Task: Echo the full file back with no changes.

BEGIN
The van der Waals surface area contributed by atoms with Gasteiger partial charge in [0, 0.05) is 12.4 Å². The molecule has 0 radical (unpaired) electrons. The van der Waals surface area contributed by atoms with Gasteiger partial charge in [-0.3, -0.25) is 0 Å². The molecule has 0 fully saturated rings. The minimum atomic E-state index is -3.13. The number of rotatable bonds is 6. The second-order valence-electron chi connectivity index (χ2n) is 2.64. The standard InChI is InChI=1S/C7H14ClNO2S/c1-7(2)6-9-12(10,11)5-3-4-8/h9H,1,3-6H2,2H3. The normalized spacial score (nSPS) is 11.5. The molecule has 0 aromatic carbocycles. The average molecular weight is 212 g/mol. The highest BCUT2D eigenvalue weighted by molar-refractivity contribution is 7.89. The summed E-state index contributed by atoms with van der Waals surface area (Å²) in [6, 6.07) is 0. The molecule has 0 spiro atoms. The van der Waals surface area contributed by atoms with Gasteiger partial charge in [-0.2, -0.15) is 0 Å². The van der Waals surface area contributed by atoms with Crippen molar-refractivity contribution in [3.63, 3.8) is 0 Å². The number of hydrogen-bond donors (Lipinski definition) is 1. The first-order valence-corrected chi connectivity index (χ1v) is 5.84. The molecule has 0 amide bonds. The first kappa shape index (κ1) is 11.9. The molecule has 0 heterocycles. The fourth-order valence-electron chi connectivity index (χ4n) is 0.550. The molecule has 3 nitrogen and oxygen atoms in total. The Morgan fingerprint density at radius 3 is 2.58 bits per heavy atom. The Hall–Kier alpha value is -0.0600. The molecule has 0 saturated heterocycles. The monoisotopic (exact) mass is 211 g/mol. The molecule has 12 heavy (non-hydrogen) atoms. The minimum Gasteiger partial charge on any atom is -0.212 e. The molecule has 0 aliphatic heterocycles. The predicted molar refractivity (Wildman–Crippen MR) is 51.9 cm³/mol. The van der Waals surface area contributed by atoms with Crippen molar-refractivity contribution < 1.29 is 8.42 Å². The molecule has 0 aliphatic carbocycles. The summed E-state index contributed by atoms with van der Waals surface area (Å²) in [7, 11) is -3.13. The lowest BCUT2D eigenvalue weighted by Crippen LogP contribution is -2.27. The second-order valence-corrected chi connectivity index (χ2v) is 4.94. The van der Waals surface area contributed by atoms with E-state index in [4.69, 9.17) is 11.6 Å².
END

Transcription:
The van der Waals surface area contributed by atoms with Gasteiger partial charge in [0, 0.05) is 12.4 Å². The molecule has 0 radical (unpaired) electrons. The van der Waals surface area contributed by atoms with Gasteiger partial charge in [-0.3, -0.25) is 0 Å². The molecule has 0 fully saturated rings. The minimum atomic E-state index is -3.13. The number of rotatable bonds is 6. The second-order valence-electron chi connectivity index (χ2n) is 2.64. The standard InChI is InChI=1S/C7H14ClNO2S/c1-7(2)6-9-12(10,11)5-3-4-8/h9H,1,3-6H2,2H3. The normalized spacial score (nSPS) is 11.5. The molecule has 0 aromatic carbocycles. The average molecular weight is 212 g/mol. The highest BCUT2D eigenvalue weighted by molar-refractivity contribution is 7.89. The summed E-state index contributed by atoms with van der Waals surface area (Å²) in [6, 6.07) is 0. The molecule has 0 spiro atoms. The van der Waals surface area contributed by atoms with Gasteiger partial charge in [-0.2, -0.15) is 0 Å². The van der Waals surface area contributed by atoms with Crippen molar-refractivity contribution in [3.63, 3.8) is 0 Å². The number of hydrogen-bond donors (Lipinski definition) is 1. The first-order valence-corrected chi connectivity index (χ1v) is 5.84. The molecule has 0 amide bonds. The first kappa shape index (κ1) is 11.9. The molecule has 0 heterocycles. The fourth-order valence-electron chi connectivity index (χ4n) is 0.550. The molecule has 3 nitrogen and oxygen atoms in total. The Morgan fingerprint density at radius 3 is 2.58 bits per heavy atom. The Hall–Kier alpha value is -0.0600. The molecule has 0 saturated heterocycles. The monoisotopic (exact) mass is 211 g/mol. The molecule has 12 heavy (non-hydrogen) atoms. The minimum Gasteiger partial charge on any atom is -0.212 e. The molecule has 0 aliphatic heterocycles. The predicted molar refractivity (Wildman–Crippen MR) is 51.9 cm³/mol. The van der Waals surface area contributed by atoms with Crippen molar-refractivity contribution < 1.29 is 8.42 Å². The molecule has 0 aliphatic carbocycles. The summed E-state index contributed by atoms with van der Waals surface area (Å²) in [7, 11) is -3.13. The lowest BCUT2D eigenvalue weighted by Crippen LogP contribution is -2.27. The second-order valence-corrected chi connectivity index (χ2v) is 4.94. The van der Waals surface area contributed by atoms with E-state index in [4.69, 9.17) is 11.6 Å².